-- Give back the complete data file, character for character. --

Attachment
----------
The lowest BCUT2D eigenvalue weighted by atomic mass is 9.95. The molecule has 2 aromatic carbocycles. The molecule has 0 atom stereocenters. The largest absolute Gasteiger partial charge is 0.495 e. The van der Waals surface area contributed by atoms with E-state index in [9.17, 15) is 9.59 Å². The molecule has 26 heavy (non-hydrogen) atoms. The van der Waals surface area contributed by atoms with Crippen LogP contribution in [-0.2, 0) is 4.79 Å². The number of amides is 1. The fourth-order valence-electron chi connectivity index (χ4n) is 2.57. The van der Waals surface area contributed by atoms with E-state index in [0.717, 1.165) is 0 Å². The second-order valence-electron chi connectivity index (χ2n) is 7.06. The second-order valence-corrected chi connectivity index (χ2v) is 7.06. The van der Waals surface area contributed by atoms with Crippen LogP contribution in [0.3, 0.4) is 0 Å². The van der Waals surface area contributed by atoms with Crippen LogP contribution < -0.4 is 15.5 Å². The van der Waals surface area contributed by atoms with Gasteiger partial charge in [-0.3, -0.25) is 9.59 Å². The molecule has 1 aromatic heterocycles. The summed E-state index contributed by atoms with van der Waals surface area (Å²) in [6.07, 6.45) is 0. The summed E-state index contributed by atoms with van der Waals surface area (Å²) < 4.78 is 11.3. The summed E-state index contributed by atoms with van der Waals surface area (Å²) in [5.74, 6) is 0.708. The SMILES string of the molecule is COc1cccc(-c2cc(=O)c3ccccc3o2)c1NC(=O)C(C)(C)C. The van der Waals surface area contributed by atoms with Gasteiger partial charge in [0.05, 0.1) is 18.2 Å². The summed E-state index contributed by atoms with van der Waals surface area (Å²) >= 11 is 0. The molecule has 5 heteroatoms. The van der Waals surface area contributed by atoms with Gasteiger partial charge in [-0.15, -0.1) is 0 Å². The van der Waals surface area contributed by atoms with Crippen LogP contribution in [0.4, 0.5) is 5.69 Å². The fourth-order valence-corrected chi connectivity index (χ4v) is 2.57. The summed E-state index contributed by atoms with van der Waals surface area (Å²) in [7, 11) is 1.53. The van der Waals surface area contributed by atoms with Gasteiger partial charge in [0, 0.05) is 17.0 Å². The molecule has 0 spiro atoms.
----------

The lowest BCUT2D eigenvalue weighted by atomic mass is 9.95. The molecule has 2 aromatic carbocycles. The molecule has 0 atom stereocenters. The largest absolute Gasteiger partial charge is 0.495 e. The van der Waals surface area contributed by atoms with E-state index in [9.17, 15) is 9.59 Å². The molecule has 26 heavy (non-hydrogen) atoms. The van der Waals surface area contributed by atoms with Crippen LogP contribution in [-0.2, 0) is 4.79 Å². The number of amides is 1. The fourth-order valence-electron chi connectivity index (χ4n) is 2.57. The van der Waals surface area contributed by atoms with E-state index in [0.717, 1.165) is 0 Å². The second-order valence-electron chi connectivity index (χ2n) is 7.06. The second-order valence-corrected chi connectivity index (χ2v) is 7.06. The van der Waals surface area contributed by atoms with Crippen LogP contribution in [0.3, 0.4) is 0 Å². The van der Waals surface area contributed by atoms with Crippen LogP contribution < -0.4 is 15.5 Å². The van der Waals surface area contributed by atoms with Gasteiger partial charge in [-0.3, -0.25) is 9.59 Å². The molecule has 1 aromatic heterocycles. The summed E-state index contributed by atoms with van der Waals surface area (Å²) in [6.07, 6.45) is 0. The summed E-state index contributed by atoms with van der Waals surface area (Å²) < 4.78 is 11.3. The summed E-state index contributed by atoms with van der Waals surface area (Å²) in [5.74, 6) is 0.708. The SMILES string of the molecule is COc1cccc(-c2cc(=O)c3ccccc3o2)c1NC(=O)C(C)(C)C. The van der Waals surface area contributed by atoms with Gasteiger partial charge in [0.05, 0.1) is 18.2 Å². The summed E-state index contributed by atoms with van der Waals surface area (Å²) >= 11 is 0. The molecule has 5 heteroatoms. The van der Waals surface area contributed by atoms with Gasteiger partial charge in [-0.15, -0.1) is 0 Å². The van der Waals surface area contributed by atoms with Crippen LogP contribution in [0.4, 0.5) is 5.69 Å². The fourth-order valence-corrected chi connectivity index (χ4v) is 2.57. The summed E-state index contributed by atoms with van der Waals surface area (Å²) in [7, 11) is 1.53. The van der Waals surface area contributed by atoms with Gasteiger partial charge in [0, 0.05) is 17.0 Å². The molecule has 0 spiro atoms.